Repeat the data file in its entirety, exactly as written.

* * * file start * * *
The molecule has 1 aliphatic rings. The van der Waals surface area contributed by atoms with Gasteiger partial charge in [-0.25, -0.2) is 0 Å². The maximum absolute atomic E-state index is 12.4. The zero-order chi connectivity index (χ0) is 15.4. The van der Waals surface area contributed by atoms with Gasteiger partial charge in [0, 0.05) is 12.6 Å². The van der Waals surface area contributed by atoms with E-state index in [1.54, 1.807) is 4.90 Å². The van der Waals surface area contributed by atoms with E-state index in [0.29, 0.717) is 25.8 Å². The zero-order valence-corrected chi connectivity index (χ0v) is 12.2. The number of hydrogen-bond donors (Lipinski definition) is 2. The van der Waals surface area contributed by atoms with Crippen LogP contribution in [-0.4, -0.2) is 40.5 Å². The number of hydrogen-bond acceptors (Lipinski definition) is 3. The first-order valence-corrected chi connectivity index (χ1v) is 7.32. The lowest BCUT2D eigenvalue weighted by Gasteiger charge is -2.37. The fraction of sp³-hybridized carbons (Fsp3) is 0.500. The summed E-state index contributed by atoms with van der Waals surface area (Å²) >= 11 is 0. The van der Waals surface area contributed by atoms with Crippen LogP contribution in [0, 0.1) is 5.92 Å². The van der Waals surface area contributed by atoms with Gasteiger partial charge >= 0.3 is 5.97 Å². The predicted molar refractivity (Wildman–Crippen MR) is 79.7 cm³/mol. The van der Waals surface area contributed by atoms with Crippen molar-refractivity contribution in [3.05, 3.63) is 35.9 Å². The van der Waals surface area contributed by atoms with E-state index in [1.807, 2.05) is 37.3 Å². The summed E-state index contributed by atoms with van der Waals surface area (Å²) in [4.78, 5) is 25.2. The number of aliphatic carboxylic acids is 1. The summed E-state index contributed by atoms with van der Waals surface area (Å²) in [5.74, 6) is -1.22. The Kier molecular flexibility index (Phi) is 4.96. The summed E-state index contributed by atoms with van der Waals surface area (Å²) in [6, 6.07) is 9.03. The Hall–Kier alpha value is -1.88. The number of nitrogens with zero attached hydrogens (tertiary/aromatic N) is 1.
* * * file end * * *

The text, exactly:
The molecule has 1 aliphatic rings. The van der Waals surface area contributed by atoms with Gasteiger partial charge in [-0.25, -0.2) is 0 Å². The maximum absolute atomic E-state index is 12.4. The zero-order chi connectivity index (χ0) is 15.4. The van der Waals surface area contributed by atoms with Gasteiger partial charge in [0, 0.05) is 12.6 Å². The van der Waals surface area contributed by atoms with E-state index in [1.54, 1.807) is 4.90 Å². The van der Waals surface area contributed by atoms with E-state index in [0.29, 0.717) is 25.8 Å². The zero-order valence-corrected chi connectivity index (χ0v) is 12.2. The number of hydrogen-bond donors (Lipinski definition) is 2. The van der Waals surface area contributed by atoms with Crippen LogP contribution in [-0.4, -0.2) is 40.5 Å². The number of hydrogen-bond acceptors (Lipinski definition) is 3. The first-order valence-corrected chi connectivity index (χ1v) is 7.32. The lowest BCUT2D eigenvalue weighted by Gasteiger charge is -2.37. The fraction of sp³-hybridized carbons (Fsp3) is 0.500. The summed E-state index contributed by atoms with van der Waals surface area (Å²) >= 11 is 0. The van der Waals surface area contributed by atoms with Crippen LogP contribution in [0, 0.1) is 5.92 Å². The van der Waals surface area contributed by atoms with Gasteiger partial charge >= 0.3 is 5.97 Å². The predicted molar refractivity (Wildman–Crippen MR) is 79.7 cm³/mol. The van der Waals surface area contributed by atoms with Crippen molar-refractivity contribution in [3.05, 3.63) is 35.9 Å². The van der Waals surface area contributed by atoms with E-state index in [1.807, 2.05) is 37.3 Å². The summed E-state index contributed by atoms with van der Waals surface area (Å²) in [4.78, 5) is 25.2. The number of aliphatic carboxylic acids is 1. The summed E-state index contributed by atoms with van der Waals surface area (Å²) in [5.74, 6) is -1.22. The Kier molecular flexibility index (Phi) is 4.96. The summed E-state index contributed by atoms with van der Waals surface area (Å²) in [6, 6.07) is 9.03. The Hall–Kier alpha value is -1.88. The number of nitrogens with zero attached hydrogens (tertiary/aromatic N) is 1.